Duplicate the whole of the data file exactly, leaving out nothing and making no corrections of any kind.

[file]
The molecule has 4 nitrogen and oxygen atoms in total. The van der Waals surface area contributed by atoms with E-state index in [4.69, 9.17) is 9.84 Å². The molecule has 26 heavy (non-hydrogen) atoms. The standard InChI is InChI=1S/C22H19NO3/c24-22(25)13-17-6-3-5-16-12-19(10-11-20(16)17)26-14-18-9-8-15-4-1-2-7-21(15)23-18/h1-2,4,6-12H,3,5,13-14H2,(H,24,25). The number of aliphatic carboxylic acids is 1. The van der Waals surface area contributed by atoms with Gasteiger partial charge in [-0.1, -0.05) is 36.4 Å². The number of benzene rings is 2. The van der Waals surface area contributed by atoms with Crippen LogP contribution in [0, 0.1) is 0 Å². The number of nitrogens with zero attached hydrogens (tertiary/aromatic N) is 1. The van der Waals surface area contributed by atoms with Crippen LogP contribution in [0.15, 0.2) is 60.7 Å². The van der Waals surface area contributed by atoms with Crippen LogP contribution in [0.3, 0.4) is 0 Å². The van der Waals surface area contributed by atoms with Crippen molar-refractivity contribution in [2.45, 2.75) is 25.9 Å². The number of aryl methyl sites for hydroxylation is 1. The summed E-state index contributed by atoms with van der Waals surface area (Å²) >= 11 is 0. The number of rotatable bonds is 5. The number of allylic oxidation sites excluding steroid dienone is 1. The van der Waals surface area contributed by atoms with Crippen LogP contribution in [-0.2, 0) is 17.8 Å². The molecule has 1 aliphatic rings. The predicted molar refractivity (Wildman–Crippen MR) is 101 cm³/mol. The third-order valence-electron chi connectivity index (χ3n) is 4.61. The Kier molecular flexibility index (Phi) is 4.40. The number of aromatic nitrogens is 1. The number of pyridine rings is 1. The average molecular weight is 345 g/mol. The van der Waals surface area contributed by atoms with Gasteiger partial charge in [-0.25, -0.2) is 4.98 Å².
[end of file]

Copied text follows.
The molecule has 4 nitrogen and oxygen atoms in total. The van der Waals surface area contributed by atoms with E-state index in [4.69, 9.17) is 9.84 Å². The molecule has 26 heavy (non-hydrogen) atoms. The standard InChI is InChI=1S/C22H19NO3/c24-22(25)13-17-6-3-5-16-12-19(10-11-20(16)17)26-14-18-9-8-15-4-1-2-7-21(15)23-18/h1-2,4,6-12H,3,5,13-14H2,(H,24,25). The number of aliphatic carboxylic acids is 1. The van der Waals surface area contributed by atoms with Gasteiger partial charge in [-0.1, -0.05) is 36.4 Å². The number of benzene rings is 2. The van der Waals surface area contributed by atoms with Crippen LogP contribution in [0, 0.1) is 0 Å². The number of nitrogens with zero attached hydrogens (tertiary/aromatic N) is 1. The van der Waals surface area contributed by atoms with Crippen LogP contribution in [0.15, 0.2) is 60.7 Å². The van der Waals surface area contributed by atoms with Crippen LogP contribution in [0.3, 0.4) is 0 Å². The van der Waals surface area contributed by atoms with Crippen molar-refractivity contribution in [2.45, 2.75) is 25.9 Å². The number of aryl methyl sites for hydroxylation is 1. The summed E-state index contributed by atoms with van der Waals surface area (Å²) >= 11 is 0. The number of rotatable bonds is 5. The number of allylic oxidation sites excluding steroid dienone is 1. The van der Waals surface area contributed by atoms with Crippen LogP contribution in [-0.2, 0) is 17.8 Å². The molecule has 1 aliphatic rings. The predicted molar refractivity (Wildman–Crippen MR) is 101 cm³/mol. The third-order valence-electron chi connectivity index (χ3n) is 4.61. The Kier molecular flexibility index (Phi) is 4.40. The number of aromatic nitrogens is 1. The number of pyridine rings is 1. The average molecular weight is 345 g/mol. The van der Waals surface area contributed by atoms with Gasteiger partial charge in [-0.25, -0.2) is 4.98 Å².